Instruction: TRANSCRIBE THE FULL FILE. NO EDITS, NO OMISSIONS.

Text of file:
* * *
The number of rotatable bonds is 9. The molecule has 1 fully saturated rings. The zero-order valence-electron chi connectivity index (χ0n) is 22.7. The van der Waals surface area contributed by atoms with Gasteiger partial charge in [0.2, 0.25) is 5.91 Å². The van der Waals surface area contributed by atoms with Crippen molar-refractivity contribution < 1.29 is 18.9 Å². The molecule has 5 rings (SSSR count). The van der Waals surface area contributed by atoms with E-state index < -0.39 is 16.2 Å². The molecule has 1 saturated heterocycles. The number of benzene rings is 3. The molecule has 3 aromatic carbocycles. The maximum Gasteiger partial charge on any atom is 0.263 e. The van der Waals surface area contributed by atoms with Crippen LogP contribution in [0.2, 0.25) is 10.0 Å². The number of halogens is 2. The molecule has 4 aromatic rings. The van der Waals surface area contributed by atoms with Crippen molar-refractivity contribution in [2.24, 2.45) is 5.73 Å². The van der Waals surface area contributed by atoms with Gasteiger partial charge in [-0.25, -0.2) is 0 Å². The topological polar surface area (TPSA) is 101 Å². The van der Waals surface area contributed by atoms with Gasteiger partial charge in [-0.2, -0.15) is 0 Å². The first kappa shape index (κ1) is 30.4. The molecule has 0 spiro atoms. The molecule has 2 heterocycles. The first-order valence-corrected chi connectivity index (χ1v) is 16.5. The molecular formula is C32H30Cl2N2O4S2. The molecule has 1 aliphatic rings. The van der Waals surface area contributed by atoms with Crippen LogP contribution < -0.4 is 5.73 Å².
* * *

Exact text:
The number of rotatable bonds is 9. The molecule has 1 fully saturated rings. The zero-order valence-electron chi connectivity index (χ0n) is 22.7. The van der Waals surface area contributed by atoms with Gasteiger partial charge in [0.2, 0.25) is 5.91 Å². The van der Waals surface area contributed by atoms with Crippen molar-refractivity contribution < 1.29 is 18.9 Å². The molecule has 5 rings (SSSR count). The van der Waals surface area contributed by atoms with E-state index < -0.39 is 16.2 Å². The molecule has 1 saturated heterocycles. The number of benzene rings is 3. The molecule has 3 aromatic carbocycles. The maximum Gasteiger partial charge on any atom is 0.263 e. The van der Waals surface area contributed by atoms with Crippen LogP contribution in [0.2, 0.25) is 10.0 Å². The number of halogens is 2. The molecule has 4 aromatic rings. The van der Waals surface area contributed by atoms with Crippen molar-refractivity contribution in [2.24, 2.45) is 5.73 Å². The van der Waals surface area contributed by atoms with Gasteiger partial charge in [-0.25, -0.2) is 0 Å². The topological polar surface area (TPSA) is 101 Å². The van der Waals surface area contributed by atoms with Gasteiger partial charge in [-0.2, -0.15) is 0 Å². The first kappa shape index (κ1) is 30.4. The molecule has 0 spiro atoms. The molecule has 2 heterocycles. The first-order valence-corrected chi connectivity index (χ1v) is 16.5. The molecular formula is C32H30Cl2N2O4S2. The molecule has 1 aliphatic rings. The van der Waals surface area contributed by atoms with Crippen LogP contribution < -0.4 is 5.73 Å².